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Where to Find Art Hiding in Plain Sight in Paris | Frommer's EQRoy / Shutterstock

Where to Find Art Hiding in Plain Sight in Paris

A new book reveals dozens of easy-to-miss, free-to-visit visual wonders in parks, restaurants, Métro stations, and other surprising spots throughout Paris. 

Paris is one of the world's undisputed art capitals. In addition to being the home of exceptional museums (starting of course with the Louvre and the Musée d'Orsay) where countless masterworks are stashed, the city has been a source of inspiration, training, and community for generations of creative talents, from Picasso to the sidewalk painters still toiling at their easels in Montmartre.

In Art Hiding in Paris (Running Press; $24), author Lori Zimmer and illustrator Maria Krasinski show how art has so permeated Paris that works of beauty and invention can be found beyond and between the expected places. "If you know where to look," according to the book's introduction, visual treasures await discovery on restaurant ceilings, in quiet pockets of leafy neighborhood parks, and even down in the tunnels of the Paris Métro

Zimmer's informative, accessible text and Krasinski's charmingly detailed illustrations cover more than 100 spots, many of them free to visit and all connected to or created by great artists of the past or their modern-day successors. Each location is marked on an illustrated map so that you can plot your own artsy scavenger hunt the next time you're in Paris. 

Scroll on to see a selection of sites featured in the book.

Belvédère de Belleville

(Credit: Maria Krasinski)

27 rue Piat, 20th arrondissement

High above the Parc de Belleville in a neighborhood often ignored by tourists, what Zimmer describes as a "semi-covered pavilion dedicated to street art" overlooks an "epic panorama" of the city. Columns adorned with frequently changing murals frame a vista that takes in two of the skyline's most easily recognized components: Montparnasse Tower straight ahead and the Eiffel Tower off in the distance to the right. (A photo of the Belvédère de Belleville appears at the top of this article.)

Restaurant Le Dalí

(Credit: Maria Krasinski)

228 rue de Rivoli, 1st arrondissement

When Salvador Dalí would stay at the elegant Le Meurice hotel across from the Tuileries Garden, the Spanish surrealist was notorious, Zimmer writes, for eccentric antics such as asking for sheep to be brought to his suite so that he could shoot blank bullets at the poor creatures. Evidently, the hotel harbors no hard feelings toward the artist, having named one of its restaurants after him. Suitably surreal touches in the space include a slanted mirror and a swirling, Dalí-inspired ceiling painted by Ara Starck.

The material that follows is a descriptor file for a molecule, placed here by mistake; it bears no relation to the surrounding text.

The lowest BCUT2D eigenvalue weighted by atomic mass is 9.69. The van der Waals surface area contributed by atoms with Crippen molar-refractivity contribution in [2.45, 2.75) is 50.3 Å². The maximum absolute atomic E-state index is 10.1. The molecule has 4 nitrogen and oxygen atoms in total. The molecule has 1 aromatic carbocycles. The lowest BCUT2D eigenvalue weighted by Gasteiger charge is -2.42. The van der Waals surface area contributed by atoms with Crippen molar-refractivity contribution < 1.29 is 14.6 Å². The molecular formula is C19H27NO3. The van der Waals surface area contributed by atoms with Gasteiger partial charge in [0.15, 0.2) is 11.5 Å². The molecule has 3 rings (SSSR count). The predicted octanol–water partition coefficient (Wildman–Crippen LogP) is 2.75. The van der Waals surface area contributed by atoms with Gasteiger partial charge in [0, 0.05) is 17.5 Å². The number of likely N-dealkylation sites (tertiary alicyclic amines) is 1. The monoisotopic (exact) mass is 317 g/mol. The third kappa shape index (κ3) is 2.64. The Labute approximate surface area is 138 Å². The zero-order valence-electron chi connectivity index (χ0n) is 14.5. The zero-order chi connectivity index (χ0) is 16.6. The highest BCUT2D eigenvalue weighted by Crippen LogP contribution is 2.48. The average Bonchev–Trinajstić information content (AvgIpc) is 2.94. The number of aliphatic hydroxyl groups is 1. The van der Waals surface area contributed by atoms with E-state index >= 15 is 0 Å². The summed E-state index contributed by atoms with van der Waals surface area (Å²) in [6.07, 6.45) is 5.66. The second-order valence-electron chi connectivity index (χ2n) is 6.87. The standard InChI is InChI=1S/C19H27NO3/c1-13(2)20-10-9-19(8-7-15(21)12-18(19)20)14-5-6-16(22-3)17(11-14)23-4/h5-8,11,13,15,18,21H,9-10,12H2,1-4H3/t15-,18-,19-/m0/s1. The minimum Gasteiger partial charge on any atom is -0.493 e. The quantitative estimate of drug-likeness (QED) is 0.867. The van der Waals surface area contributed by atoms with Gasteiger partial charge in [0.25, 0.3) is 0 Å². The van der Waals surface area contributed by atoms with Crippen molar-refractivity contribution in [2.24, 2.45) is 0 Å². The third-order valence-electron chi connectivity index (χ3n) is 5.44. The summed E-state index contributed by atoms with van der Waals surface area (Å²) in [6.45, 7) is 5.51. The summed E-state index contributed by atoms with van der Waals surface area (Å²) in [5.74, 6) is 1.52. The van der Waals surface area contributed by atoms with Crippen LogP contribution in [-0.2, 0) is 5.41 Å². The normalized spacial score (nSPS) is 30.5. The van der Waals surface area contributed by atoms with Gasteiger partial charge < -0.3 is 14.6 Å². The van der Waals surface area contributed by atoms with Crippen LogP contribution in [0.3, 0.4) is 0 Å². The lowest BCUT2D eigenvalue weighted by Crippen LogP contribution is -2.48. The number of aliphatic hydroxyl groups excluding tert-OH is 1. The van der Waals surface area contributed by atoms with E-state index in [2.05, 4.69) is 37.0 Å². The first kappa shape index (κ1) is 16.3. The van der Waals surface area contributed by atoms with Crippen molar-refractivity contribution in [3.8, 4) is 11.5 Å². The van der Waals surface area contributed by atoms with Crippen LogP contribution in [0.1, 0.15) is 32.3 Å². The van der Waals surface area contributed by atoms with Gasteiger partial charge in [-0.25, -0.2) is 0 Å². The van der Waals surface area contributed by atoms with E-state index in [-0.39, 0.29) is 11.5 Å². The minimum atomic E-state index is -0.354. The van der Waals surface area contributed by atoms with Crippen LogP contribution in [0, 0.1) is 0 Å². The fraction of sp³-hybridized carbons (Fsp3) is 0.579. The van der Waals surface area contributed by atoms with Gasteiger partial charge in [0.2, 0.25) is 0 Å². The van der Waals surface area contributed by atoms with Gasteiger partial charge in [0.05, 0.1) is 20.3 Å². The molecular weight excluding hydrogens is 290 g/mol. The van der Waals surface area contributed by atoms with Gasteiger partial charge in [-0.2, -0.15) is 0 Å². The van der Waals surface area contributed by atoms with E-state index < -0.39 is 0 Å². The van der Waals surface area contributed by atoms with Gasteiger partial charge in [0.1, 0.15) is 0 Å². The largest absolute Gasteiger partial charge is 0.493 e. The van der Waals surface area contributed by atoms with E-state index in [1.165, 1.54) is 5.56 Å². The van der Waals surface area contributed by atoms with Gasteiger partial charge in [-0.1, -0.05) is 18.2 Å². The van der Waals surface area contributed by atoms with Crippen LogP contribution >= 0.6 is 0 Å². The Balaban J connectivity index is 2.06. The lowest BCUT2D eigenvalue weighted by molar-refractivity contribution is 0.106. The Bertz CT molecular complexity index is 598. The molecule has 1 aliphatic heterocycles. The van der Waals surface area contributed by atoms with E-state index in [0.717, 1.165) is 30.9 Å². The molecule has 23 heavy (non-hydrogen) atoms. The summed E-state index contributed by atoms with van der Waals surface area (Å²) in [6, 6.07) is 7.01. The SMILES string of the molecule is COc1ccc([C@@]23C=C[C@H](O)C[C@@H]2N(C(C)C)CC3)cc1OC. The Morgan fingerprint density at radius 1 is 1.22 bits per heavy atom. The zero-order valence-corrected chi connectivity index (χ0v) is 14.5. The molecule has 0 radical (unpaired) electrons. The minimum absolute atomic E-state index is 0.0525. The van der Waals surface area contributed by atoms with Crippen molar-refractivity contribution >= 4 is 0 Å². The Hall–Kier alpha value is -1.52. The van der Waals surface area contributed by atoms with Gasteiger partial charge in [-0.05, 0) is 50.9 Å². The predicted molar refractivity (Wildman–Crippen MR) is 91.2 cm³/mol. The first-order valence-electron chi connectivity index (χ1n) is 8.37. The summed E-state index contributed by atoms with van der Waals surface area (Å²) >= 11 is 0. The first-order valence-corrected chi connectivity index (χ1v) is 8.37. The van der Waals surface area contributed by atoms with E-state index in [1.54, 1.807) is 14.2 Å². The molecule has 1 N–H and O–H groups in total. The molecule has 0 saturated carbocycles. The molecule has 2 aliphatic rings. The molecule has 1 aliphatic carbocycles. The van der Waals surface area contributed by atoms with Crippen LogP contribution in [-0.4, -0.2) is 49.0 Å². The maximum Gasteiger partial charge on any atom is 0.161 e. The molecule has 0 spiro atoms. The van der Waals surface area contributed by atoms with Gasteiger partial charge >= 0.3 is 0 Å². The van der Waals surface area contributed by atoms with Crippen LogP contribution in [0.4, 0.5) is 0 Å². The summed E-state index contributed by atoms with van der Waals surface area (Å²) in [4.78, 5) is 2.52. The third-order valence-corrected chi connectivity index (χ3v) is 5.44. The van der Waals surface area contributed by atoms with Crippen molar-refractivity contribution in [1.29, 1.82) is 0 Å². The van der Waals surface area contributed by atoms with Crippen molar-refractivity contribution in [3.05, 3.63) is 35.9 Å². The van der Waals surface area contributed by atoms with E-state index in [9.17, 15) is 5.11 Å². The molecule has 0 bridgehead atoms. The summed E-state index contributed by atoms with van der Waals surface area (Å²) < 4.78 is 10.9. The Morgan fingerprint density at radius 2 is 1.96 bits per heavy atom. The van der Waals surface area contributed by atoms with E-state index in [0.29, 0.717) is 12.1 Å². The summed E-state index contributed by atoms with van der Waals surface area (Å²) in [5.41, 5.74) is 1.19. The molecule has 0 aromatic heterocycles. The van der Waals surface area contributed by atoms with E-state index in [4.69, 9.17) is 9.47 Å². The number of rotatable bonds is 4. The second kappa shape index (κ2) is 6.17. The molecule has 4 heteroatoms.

(Le Meurice hotel in Paris | Credit: Petr Kovalenkov / Shutterstock)

Picasso's Homage to Apollinaire

(Credit: Maria Krasinski)

Square Laurent-Prache, 1 place Saint-Germain-des-Prés, 6th arrondissement

Speaking of surrealism, the poet who coined that term, Guillaume Apollinaire, is honored with an easy-to-miss sculpture in a small city park behind the church of Saint-Germain-des-Prés. The artist responsible for the work: none other than Pablo Picasso, a friend of Apollinaire's from the artist's early Montmartre days.

For whatever reason, Picasso chose to pay tribute to his pal with a bust not of the poet but of Picasso's former girlfriend Dora Maar. According to Zimmer, this is the "only public work by Picasso in Paris" if you don't count the Musée Picasso.

(Picasso's Homage to Apollinaire in Paris | Credit: Guilhem Vellut [CC BY 2.0] via Wikimedia Commons)

Sèvres Art Nouveau Portico

(Credit: Maria Krasinski)

Square Félix-Desruelles, 168 bis boulevard Saint-Germain, 6th arrondissement

Around the corner on the other side of the Saint-Germain church, another modest park contains an incongruous wonder: a 32-foot-high, 40-foot-wide portico elaborately decorated with colorful, floral-patterned tiles, sculptures of produce, a frieze of cherubs, and a central medallion saluting the muse of pottery.

Looking like a "gateway into the Art Nouveau era," as Zimmer puts it, the grand arch (designed by Charles Risler) and its embellishments (designed by Jules Coutan) once served as the entrance to the pavilion dedicated to French decorative arts at the Universal Exposition of 1900. Now the portico serves as an ornate backdrop for dog walking and phone scrolling. 

The panel labeled "Sèvres" refers to the storied site of porcelain manufacturing just west of Paris. 

(Art Nouveau portico at Square Félix-Desruelles in Paris | Credit: Mbzt [CC BY-SA 3.0], via Wikimedia Commons)

Vincent van Gogh Residence

(Credit: Maria Krasinski)

54 rue Lepic, 18th arrondissement

Zimmer highlights some homes and haunts of artists as well. Of the blue-doored building where Vincent van Gogh and his brother Theo lived from 1886 to 1888, Zimmer writes that the painter churned out more than 200 works while dwelling in a three-room apartment on the fourth floor. One of his preferred subjects was the Moulin de la Galette, the still-standing windmill visible from the artist's bedroom window. 

(Vincent van Gogh residence in Paris | Credit: HansPhotoFactory / Shutterstock)

Art Hiding in Paris: An Illustrated Guide to the Secret Masterpieces of the City of Light by Lori Zimmer with illustrations by Maria Krasinski (published by Running Press; $24) is available now in bookstores and from online booksellers.

(Credit: Running Press)